Marielle de Dardel（戴蕙蘭），生于 1959 年，弗里堡大學國際辦公室主 任。曾于1980年在北京師范大學學習。其丈夫戴尚賢，現為瑞士駐華大使。
THE SUMMER OF 1982
Marielle de Dardel
Marielle de Dardel, born in 1959, Director of the International Office of the University of Fribourg, studied at Beijing Shifan Daxue in 1980, married with Jean-Jacques de Dardel, Ambassador of Switzerland to the People’s Republic of China, the Republic of Mongolia and the Democratic People’s Republic of Korea.
I first set foot on mainland Chinese soil in Shenzhen, as I walked across the border from Hong Kong. After the tumult of the densely packed Sino-British city, I felt as if I had arrived at a national park, laced with greenery and trees, where I saw people wearing uniforms that made them look like forest rangers. As a well-travelled student who had visited many places, mainly in Western Europe, I was neither taken aback nor uneasy about this change of setting. In fact, I was rather charmed by the laid-back atmosphere and the open spaces I discovered in the fledgling economic zone. Originally, my friend and I had wanted to travel via Moscow by train. However, for various reasons we finally chose to reach our final destination, the Beijing Normal University Campus, via a much slower route. The idea was to slow down our pace so as to better enjoy our journey. And indeed, in this manner we made so many enjoyable discoveries and had such a rich experience that I remember wishing our travels would never end. Valérie and I had started our Chinese studies in Paris at INALCO (Institut des langues et civilisations orientales) at the same time. She had also studied Russian at the University, whereas I was undertaking a second period of training, along with my studies in Art History, which I had started a year earlier. We were driven by curiosity, a passion for untrodden paths and a wish to better understand a world so different from our own. Actually, this world had already made considerable inroads in our daily lives, as we would discover: “Ceci mon petit, c’est du Chine” (“This, my little one, is China”). Indeed, in those days, “Chine” was also the French word for porcelain, and in my earliest memories I can recall hearing and seeing a lot of China while visiting my grandmother’s country home.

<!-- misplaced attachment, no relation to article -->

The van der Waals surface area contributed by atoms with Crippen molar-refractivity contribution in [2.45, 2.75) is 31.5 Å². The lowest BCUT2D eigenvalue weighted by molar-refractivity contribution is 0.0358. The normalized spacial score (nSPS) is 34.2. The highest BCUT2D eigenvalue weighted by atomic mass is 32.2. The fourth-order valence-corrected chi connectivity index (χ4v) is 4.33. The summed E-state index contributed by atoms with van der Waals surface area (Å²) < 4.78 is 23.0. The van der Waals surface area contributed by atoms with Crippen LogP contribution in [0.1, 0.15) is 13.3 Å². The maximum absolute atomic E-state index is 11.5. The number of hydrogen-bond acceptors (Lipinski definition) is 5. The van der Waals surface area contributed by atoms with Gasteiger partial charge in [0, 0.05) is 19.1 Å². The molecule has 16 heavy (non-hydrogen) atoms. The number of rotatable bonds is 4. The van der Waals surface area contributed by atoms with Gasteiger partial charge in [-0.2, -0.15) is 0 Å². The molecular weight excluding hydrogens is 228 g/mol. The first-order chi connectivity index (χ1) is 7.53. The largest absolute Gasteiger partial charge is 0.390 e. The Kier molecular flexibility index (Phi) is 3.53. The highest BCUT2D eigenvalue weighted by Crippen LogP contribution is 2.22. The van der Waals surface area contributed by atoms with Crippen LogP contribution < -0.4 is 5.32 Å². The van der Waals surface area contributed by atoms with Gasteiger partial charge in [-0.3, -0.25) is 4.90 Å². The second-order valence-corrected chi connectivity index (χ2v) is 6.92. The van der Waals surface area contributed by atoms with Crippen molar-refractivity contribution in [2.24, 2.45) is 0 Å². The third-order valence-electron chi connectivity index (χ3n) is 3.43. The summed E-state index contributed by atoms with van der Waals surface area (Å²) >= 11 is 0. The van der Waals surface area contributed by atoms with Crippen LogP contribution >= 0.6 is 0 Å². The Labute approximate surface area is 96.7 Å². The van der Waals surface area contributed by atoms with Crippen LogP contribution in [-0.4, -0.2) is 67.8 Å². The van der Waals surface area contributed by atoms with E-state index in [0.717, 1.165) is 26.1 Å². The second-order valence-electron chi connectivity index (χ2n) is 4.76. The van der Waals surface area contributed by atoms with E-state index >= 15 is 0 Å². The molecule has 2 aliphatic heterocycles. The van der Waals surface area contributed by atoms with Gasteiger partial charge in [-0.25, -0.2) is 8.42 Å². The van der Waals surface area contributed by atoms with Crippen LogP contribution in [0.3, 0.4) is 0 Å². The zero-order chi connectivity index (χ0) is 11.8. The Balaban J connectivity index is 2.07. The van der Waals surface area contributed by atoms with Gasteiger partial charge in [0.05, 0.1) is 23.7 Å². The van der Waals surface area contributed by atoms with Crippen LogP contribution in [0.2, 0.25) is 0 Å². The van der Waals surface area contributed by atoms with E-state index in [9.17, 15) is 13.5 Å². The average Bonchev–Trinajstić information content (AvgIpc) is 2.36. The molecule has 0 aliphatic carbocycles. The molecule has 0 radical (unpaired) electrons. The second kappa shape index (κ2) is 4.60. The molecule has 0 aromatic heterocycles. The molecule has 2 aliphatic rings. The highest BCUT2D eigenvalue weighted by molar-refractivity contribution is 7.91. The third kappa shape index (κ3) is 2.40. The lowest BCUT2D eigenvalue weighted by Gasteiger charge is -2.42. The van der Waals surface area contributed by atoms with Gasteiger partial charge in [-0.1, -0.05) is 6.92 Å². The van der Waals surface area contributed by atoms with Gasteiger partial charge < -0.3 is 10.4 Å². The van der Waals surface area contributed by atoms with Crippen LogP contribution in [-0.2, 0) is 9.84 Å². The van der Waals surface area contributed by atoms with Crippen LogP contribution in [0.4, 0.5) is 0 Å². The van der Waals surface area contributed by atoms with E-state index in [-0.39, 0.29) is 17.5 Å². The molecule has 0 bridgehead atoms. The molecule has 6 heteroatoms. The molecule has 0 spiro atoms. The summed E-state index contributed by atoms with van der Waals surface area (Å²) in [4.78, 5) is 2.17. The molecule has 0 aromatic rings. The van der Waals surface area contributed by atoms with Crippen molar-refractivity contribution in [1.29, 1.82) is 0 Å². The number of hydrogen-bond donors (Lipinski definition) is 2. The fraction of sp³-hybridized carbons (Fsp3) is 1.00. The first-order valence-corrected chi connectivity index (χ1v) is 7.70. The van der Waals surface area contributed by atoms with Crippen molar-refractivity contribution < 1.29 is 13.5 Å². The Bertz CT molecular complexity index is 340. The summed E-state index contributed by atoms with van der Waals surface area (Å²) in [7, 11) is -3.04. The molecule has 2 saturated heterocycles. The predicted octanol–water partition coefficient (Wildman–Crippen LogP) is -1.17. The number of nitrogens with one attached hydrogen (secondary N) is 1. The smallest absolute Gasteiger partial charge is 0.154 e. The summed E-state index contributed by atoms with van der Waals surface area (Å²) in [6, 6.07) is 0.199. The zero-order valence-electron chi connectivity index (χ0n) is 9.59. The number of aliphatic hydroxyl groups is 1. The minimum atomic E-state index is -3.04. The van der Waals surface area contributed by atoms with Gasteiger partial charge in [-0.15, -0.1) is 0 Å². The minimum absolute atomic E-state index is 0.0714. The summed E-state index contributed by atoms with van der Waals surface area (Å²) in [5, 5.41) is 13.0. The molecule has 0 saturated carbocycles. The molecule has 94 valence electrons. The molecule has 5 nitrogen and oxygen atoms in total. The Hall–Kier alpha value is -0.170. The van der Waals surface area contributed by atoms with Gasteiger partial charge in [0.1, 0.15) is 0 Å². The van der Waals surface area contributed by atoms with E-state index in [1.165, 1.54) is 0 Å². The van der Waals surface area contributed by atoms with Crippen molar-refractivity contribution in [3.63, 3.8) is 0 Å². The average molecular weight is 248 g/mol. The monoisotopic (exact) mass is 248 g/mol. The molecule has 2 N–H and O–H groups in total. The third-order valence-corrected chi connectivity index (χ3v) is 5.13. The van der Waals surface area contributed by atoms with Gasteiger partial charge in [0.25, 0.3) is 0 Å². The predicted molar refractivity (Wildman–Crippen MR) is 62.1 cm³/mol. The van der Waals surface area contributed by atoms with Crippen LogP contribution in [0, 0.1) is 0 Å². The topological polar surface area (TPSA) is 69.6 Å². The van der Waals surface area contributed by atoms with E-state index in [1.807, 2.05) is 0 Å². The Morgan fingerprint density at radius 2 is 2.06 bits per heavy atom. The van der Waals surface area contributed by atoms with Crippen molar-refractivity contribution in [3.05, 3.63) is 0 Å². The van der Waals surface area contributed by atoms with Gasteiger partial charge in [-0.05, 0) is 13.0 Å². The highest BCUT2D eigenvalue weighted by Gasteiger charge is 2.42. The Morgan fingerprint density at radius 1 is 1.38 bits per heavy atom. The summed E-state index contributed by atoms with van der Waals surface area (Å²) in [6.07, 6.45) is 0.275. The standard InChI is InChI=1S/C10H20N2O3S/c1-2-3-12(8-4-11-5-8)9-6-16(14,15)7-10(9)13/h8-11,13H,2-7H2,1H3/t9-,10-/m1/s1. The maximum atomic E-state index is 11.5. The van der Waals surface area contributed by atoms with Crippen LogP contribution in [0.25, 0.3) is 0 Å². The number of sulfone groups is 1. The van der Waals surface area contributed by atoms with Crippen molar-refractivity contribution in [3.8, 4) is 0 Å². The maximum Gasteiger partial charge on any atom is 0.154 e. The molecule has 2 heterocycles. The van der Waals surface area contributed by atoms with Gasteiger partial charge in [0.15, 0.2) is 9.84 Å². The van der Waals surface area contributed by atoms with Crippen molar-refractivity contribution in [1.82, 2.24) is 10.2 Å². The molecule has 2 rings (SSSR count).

At the beginning of our sojourn in the PRC, our main surprise was to realize that spending two years learning Mandarin was an effort that had paid off, as we were able to have conversations and exchange ideas with our new friends in the train headed for Beijing. Our travel companions were mainly middle aged and extremely curious, which enabled us to have some of the most varied conversations I can remember. It was well known that Switzerland had acknowledged the Republic a mere three and a half months after its inception, and the ensuing positive attitude led to a friendly desire for information about my home country. We thus made new friends almost immediately and enjoyed realizing how “normal” it all was. I have a very vivid memory of telling my friend Valérie how much not only the landscape, but also the experience in the train caused memories of Italy to flash through my mind. I remember explaining to her that this was probably due to the rice fields I had seen time and again around Torino, as well as the close relationship between the generations and the resulting noisy discussions that had been part of my Italian surroundings.